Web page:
• Top with the berries and whipped cream, and let guests help themselves.
  •  
    That’s it!

     

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    Another easy red, white & blue dessert. Photo courtesy Amanda Rettke.

     

    RECIPE: EASY VERY BERRY TRIFLE

    When you want to impress friends and family with a dessert that takes just minutes of prep, this is the one to prepare.

    Fresh berries are layered with mounds of whipped cream and angel food cake for a dessert that is be prepared ahead of time. It was created by Amanda Rettke from IAMBaker.net for McCormick, who used McCormick extracts in the recipe.

    The whipped cream—a special concoction of heavy cream, sour cream and orange extract—is a star. Once you taste it, you’ll want to use it on everything!

    Prep time is 25 minutes.

    Ingredients For 12 servings

  • 2 cups halved or sliced strawberries
  • 2 cups blueberries
  • 1 cup raspberries
  • 3/4 cup confectioner’s sugar, divided
  • 3 teaspoons pure vanilla extract
  • 1-1/2 cups heavy cream
  • 1 teaspoon pure orange extract
  • 1/4 cup sour cream
  • 4 cups angel food cake cubes
  • Preparation

    1. TOSS the berries, 1/4 cup of the sugar and 2 teaspoons of the vanilla in large bowl. Set aside.

    2. BEAT the cream, remaining 1/2 cup sugar, remaining 1 teaspoon vanilla and orange extract in large bowl with electric mixer until soft peaks form. Gently stir in the sour cream.

    3. LAYER 2 cups angel food cake cubes, and 1/2 each of the berry mixture and whipped cream mixture in 2-quart glass serving bowl. Repeat the layers.

    4. COVER and refrigerate at least 2 hours. Garnish with additional berries, if desired.

      

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    JULY 4th FOOD: Red, White & Blue Berry Trifle

    If you’re asked to bring something to a July 4th shindig, here’s a recipe that couldn’t be easier, no cooking required!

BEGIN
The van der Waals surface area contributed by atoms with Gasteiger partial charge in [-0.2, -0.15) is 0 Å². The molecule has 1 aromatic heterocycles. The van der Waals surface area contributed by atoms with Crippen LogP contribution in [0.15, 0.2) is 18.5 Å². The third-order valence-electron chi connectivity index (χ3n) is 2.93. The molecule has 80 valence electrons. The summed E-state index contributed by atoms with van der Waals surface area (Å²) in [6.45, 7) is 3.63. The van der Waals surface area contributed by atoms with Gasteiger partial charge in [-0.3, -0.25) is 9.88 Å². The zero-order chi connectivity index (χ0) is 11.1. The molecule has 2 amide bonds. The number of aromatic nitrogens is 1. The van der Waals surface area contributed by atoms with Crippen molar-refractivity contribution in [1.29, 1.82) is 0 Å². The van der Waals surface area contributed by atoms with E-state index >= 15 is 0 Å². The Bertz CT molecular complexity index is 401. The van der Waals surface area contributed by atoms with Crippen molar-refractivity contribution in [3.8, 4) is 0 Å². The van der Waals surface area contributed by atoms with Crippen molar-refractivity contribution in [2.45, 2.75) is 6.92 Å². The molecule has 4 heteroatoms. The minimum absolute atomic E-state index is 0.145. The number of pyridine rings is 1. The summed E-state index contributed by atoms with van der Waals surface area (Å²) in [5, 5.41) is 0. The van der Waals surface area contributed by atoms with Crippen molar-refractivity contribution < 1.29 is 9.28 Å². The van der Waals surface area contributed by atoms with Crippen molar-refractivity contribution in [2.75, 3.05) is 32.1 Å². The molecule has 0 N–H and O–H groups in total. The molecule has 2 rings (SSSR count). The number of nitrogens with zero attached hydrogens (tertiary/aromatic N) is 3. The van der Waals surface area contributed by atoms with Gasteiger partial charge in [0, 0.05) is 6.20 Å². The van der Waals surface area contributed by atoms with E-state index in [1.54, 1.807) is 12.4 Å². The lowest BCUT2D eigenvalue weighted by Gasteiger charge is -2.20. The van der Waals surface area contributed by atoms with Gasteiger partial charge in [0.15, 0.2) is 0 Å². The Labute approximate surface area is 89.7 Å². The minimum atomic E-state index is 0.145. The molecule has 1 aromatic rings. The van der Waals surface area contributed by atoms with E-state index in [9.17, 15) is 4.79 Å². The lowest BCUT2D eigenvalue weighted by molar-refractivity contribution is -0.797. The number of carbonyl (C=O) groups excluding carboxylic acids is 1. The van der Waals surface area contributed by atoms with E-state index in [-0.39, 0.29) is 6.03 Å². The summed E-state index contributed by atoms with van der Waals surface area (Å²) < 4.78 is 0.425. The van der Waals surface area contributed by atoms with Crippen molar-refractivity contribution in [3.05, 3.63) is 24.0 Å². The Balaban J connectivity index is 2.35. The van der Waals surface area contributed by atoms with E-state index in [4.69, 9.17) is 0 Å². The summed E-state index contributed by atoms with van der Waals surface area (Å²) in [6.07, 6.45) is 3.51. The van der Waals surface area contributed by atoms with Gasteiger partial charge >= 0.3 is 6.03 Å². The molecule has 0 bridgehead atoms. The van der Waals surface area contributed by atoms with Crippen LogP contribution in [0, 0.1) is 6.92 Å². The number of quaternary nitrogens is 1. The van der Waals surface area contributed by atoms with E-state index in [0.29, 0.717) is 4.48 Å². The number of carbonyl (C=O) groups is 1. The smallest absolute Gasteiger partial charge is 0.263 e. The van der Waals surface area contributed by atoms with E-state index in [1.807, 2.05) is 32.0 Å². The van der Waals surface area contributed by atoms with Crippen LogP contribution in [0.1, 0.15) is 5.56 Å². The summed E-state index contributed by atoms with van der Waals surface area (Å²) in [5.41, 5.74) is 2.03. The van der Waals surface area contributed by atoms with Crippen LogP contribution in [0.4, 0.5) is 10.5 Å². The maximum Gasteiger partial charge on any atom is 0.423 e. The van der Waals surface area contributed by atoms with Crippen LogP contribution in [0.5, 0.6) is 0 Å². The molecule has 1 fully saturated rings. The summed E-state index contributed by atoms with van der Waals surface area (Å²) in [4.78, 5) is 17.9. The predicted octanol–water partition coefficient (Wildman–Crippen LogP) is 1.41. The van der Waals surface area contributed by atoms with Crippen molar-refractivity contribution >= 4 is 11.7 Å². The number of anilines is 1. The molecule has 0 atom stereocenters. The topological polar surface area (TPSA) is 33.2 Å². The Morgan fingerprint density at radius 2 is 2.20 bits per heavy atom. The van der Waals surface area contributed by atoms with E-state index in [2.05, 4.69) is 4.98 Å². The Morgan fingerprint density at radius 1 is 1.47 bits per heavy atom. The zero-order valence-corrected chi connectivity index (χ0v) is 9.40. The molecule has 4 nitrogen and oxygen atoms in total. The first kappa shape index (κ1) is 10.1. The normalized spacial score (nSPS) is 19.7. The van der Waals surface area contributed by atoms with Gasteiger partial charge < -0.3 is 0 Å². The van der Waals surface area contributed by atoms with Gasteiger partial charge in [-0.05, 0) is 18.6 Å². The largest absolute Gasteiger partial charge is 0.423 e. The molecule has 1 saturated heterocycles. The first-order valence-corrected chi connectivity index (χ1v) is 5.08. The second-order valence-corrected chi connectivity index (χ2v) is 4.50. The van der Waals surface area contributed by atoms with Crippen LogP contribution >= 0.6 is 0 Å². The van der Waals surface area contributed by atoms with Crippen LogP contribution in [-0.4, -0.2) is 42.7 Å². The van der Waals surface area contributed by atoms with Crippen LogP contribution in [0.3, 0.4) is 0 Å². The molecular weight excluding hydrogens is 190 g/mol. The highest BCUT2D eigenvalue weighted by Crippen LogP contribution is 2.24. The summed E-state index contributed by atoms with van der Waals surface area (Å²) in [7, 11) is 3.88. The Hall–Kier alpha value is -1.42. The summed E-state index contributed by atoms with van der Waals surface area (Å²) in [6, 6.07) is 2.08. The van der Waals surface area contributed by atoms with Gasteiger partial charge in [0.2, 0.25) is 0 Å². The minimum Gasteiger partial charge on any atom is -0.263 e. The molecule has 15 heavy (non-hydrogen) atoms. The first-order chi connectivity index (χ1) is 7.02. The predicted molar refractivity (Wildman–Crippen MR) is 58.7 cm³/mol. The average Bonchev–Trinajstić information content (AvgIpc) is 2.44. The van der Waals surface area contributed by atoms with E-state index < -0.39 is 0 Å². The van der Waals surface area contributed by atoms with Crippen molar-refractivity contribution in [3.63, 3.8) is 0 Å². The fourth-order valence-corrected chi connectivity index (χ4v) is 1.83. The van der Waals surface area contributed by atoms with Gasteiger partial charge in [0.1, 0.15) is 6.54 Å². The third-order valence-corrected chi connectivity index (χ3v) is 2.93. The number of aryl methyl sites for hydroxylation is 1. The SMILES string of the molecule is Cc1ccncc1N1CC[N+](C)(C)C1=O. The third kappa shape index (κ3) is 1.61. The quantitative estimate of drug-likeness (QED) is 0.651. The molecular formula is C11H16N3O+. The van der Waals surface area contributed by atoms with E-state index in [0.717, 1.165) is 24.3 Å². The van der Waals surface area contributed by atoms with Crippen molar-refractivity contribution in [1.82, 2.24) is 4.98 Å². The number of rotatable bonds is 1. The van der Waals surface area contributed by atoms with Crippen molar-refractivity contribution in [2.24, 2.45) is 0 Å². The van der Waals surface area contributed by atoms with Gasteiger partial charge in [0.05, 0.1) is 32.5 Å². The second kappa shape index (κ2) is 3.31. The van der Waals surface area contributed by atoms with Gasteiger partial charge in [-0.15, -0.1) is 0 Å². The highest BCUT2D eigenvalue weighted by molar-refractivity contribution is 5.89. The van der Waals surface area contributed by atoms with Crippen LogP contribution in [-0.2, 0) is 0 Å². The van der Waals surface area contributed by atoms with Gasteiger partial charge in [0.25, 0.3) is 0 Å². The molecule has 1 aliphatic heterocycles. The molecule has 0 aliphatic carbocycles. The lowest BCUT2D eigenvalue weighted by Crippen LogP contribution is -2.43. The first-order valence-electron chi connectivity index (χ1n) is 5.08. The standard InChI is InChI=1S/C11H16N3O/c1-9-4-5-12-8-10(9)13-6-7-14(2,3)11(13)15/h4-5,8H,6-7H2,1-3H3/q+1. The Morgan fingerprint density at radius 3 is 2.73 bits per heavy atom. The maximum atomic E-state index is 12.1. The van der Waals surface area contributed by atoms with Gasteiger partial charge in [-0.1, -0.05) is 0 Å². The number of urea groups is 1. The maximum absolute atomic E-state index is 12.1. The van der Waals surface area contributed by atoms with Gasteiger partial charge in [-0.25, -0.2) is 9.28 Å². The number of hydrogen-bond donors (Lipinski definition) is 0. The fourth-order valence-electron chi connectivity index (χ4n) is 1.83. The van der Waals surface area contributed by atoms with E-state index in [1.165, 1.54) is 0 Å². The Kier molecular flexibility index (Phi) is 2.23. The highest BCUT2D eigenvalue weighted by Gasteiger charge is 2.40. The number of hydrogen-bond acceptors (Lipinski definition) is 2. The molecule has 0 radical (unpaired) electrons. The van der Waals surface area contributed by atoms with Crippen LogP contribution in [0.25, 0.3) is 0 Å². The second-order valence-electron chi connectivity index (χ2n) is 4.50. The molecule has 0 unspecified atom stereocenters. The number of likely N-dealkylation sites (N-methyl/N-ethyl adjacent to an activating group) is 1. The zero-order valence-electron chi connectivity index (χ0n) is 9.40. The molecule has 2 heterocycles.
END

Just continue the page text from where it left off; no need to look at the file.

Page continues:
In fact, the recipe is so easy that a tween or teen (or adult who “doesn’t cook”) can make it. It’s built in a springform pan instead of a traditional glass bowl.

    The recipe is courtesy Taste Of Home and Kaia McShane of Munster, Indiana, who advises, “This luscious trifle tastes best if made the day before serving. Keep additional blueberries and raspberries on hand for decoration.”

    If you’re going to make and serve it immediately, we prefer homemade whipped cream to the frozen topping.

    Total prep time is 20 minutes plus chilling.

       

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    So easy to make! Photo courtesy TasteOfHome.com.

     

    RECIPE: RED, WHITE & BLUEBERRY TRIFLE

    Ingredients For 12 Servings

  • 1 can (14 ounces) sweetened condensed milk
  • 1-1/2 cups 2% milk
  • 2 packages (3.4 ounces each) instant lemon pudding mix
  • 1/2 cup sour cream
  • 2 cups fresh blueberries
  • 2 cups fresh raspberries
  • 1 tablespoon lemon juice
  • 1 package (16 ounces) frozen pound cake, thawed and cubed
  • 1 container (8 ounces) frozen whipped topping, thawed—or preferable—homemade whipped cream
  • Additional blueberries and raspberries, optional
  •  

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    Homemade whipped cream is so superior to aerosols and frozen toppings. Photo courtesy Kuhn Rikon.

     

    Preparation

    1. WHISK together in a large bowl the condensed milk, 2% milk and pudding mixes for 2 minutes. Fold in the sour cream.

    2. TOSS the blueberries and raspberries with lemon juice in another bowl.

    3. LAYER half of the cake cubes, half of the berry mixture and half of the pudding mixture in a greased 9-in. springform pan. Repeat. Refrigerate, covered, at least 2 hours before serving.

    4. SERVE: Remove rim from the springform pan. Serve with whipped topping and, if desired, additional berries.

    Find many more recipes at TasteOfHome.com.